20 October 2007

Yummy searching?

When Kathryn posted the information r/evolution video at Libraries Interact, I commented and half jesting, suggested (sujjested!) that I'd try using del.icio.us as a my search engine of first resort for the day.
I decided to give it a go, and I was quite happy with it for most of my searches. That being said, it seems that most of the searches I do are for sites that I know already exist. First up I added del.icio.us to my browser search bar. Internet Explorer 7, has an easy way to add a search plugin for almost any site you like.

I also set it as my default. Previously that was Google.


20 minutes later, having put that activity to the back of my mind, I did my first search looking for the LibX site and was pleasantly

surprised. LibX is a Firefox extension for contextualising the web
experience in an institution web view, and this was discussed at
the Library 2.0 Unconference recently. I'd heard about it ages ago, but it was not that easy to build your own at that stage so I guessed it was time for another visit.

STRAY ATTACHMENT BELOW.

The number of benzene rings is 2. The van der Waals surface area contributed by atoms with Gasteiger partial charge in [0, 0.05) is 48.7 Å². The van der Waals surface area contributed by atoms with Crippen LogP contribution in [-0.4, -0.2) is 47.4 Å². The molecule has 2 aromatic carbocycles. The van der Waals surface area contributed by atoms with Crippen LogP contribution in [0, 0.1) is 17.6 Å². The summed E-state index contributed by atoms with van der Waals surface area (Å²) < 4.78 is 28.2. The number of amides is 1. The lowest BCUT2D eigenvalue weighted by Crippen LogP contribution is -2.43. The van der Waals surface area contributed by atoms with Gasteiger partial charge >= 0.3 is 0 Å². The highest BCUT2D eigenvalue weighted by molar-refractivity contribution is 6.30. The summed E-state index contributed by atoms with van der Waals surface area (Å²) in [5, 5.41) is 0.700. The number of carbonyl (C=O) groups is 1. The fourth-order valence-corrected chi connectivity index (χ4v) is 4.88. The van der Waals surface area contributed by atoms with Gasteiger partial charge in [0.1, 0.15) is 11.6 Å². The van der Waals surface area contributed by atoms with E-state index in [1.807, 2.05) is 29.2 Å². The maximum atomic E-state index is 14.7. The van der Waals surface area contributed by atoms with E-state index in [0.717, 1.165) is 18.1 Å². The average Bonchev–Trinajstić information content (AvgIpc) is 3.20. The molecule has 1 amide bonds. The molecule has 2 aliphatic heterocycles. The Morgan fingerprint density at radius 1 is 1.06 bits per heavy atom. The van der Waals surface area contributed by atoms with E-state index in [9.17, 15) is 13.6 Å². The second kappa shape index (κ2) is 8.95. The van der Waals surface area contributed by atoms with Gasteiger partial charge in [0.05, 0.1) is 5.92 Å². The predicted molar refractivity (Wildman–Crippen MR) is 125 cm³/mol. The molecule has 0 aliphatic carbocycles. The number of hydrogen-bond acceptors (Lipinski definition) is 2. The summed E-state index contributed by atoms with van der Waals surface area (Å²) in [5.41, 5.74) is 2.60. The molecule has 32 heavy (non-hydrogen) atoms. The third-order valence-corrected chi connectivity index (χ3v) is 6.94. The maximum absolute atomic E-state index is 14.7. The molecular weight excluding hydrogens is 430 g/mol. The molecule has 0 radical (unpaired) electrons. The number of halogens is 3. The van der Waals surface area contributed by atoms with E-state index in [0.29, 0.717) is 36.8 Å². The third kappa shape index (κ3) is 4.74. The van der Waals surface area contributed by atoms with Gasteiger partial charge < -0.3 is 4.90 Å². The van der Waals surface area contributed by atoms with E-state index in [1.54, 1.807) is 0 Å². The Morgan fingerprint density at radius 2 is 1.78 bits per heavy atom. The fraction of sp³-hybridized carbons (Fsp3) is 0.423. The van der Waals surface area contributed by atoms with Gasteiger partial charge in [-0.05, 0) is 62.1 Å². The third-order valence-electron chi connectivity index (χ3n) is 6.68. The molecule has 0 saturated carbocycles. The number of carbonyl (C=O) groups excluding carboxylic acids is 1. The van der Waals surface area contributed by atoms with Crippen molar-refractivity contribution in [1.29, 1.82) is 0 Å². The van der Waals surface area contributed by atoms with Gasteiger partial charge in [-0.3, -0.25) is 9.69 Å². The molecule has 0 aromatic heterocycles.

Search term=libx Search engine=del.icio.us
Result=114 results
Results on the first page --> All results were relevant. And the first two were URLs that would get me precisely where I wanted to be.

There were a few other searches that day that I was very happy to be using Delicious for. Although for more esoteric topics with complexity it wasn't so great and I fell back to Google for help with those.



Of course Google does a fine job with a search like "libx" too. The first page of results are very similar to what I got with delicious. But I certainly did not need the 365,000 for libx. (0.17 seconds).

I'm not actually a del.icio.us 'user', that is I don't have an account. I prefer Connotea for various reasons. But I think I'll continue using del.icio.us in this way and see how I get on.

It may turn out that social bookmarking sites like del.icio.us will do for search/directories of the internet what Wikipedia has done for encyclopedias - leverage the huge 'workforce' of the entire web community. Will this put the human dimension back into search sites where the holy grail has been the algorithm?